• Masking agents, or the use of one odour to mask another (e.g. the use of deodorant sprays to mask body odour). On an industrial scale this approach is only relevant for very low intensity odours or very diffuse sources. Masking has been successfully used on open effluent lagoons where the masking agent is sprayed into the air around the lagoon edge.
  • Absorption/scrubbing, based upon the absorption of odour into a liquid. There are a number of different types of scrubber used for odour control, including venturi, moving bed, plate, spray tower and packed bed scrubbers. The system relies on odorous gases being in intimate contact with liquor which either reacts with the odour species or in which the odour is soluble. Scrubbers have a wide usage, offer reasonable efficiencies for low to medium odour intensities and can be designed with confidence for a specified duty (indeed they effectively treat ‘pure’ odours where there is only one chemical group, such as acid gases, ammonia or hydrogen sulphide). However, scrubbers are inflexible and are difficult to adapt to change in emission profile. Also, they require regular addition of chemicals and produce a liquid effluent, which may require secondary treatment.
  • Adsorption, where the gas molecules are retained on a solid surface, which can be carbon, zeolite or a polymer. There are a number of variations of this equipment. Fixed and fluidised bed systems are effective for VOC emissions which can be recovered and re-used or combusted, but are generally inappropriate for mixed odour streams as the regeneration leads to a secondary emission requiring treatment. Disposable cartridge filters (typically activated carbon) have a limited use because they need regular replacement, there is the risk of media degradation from corrosive chemicals re-entrainment, and once saturated breakthrough of odours can occur – plus final disposal concerns.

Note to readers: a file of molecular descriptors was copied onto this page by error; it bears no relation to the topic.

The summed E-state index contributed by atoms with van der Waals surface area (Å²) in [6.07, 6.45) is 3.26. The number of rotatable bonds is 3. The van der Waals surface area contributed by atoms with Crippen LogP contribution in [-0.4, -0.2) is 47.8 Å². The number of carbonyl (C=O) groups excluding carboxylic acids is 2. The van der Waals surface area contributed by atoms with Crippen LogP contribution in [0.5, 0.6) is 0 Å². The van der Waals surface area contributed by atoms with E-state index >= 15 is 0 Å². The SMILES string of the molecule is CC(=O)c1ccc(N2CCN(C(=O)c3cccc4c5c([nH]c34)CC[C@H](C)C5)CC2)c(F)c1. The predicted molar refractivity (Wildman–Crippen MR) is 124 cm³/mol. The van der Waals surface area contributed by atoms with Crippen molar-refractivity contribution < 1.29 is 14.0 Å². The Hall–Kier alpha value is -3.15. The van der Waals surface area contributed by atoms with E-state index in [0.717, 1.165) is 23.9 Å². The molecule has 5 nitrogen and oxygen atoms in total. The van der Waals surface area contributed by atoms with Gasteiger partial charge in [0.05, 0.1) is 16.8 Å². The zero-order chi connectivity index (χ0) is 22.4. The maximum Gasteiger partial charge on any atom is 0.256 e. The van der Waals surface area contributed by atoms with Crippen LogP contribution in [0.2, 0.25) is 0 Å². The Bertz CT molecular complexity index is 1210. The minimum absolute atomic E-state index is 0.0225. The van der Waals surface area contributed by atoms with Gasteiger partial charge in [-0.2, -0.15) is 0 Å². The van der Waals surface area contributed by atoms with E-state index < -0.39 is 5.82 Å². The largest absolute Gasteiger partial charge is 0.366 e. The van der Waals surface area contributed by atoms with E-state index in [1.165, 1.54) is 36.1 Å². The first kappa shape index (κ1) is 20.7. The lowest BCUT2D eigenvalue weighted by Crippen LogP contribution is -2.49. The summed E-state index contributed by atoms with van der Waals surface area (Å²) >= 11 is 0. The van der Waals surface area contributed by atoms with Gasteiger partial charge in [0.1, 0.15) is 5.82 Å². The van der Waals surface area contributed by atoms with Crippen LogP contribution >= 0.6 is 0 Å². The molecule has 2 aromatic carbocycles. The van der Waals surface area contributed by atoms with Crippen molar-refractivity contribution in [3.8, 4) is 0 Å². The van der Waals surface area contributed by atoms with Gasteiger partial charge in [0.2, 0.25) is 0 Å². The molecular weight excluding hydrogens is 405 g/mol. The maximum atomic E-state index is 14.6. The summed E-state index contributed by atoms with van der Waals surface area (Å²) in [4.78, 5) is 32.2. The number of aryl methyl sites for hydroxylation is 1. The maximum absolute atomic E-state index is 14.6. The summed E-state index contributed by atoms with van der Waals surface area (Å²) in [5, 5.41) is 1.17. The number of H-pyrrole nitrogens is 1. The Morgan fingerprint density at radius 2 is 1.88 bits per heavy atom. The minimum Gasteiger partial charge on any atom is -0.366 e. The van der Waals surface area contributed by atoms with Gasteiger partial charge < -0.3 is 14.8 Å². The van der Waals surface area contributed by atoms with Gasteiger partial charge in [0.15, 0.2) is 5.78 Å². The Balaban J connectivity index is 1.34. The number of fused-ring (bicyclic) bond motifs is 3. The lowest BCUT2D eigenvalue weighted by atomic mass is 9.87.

• Biofiltration is based upon the treatment of odours by the activity of microorganisms and fungi supported on a carrier media. The technique offers high destruction efficiencies for certain odours but is ineffective on gases which are not water-soluble.

    Odour audit

  • Thermal oxidation is the most flexible for odour control applications, as it can treat high concentrations of most odorous gases and offers the highest odour destruction efficiency (often over 99%). Although the most effective odour treatment system, the barrier to wider application for odour control has always been high-energy consumption. The development of regenerative thermal oxidisers means that the high odour destruction of oxidation can now be combined with a very energy efficient system (up to 95% lower running costs than a traditional thermal oxidiser).

    The first phase of an investigation into a potential odour problem is to carry out an odour audit of the facility. This will include a detailed process assessment and odour analysis by simple sensory means, and if the odour profile is very complex (e.g. where there are multiple sources) it may be necessary to carry out olfactometric monitoring to obtain relative odour quantification.

    In the final analysis, it is necessary to determine the balance between the costs and the environmental benefits of compliance.




    to various operating conditions


    odour destruction efficiency

    sulphur temperature high



    in odour types



    No No No No >98%


    Yes No No No >95%
    Biofiltration No Yes Yes Yes >95%
    Adsorption No Yes Yes Yes >95%
    Absorption No No No Yes >90%


    No Yes Yes Yes 0-40%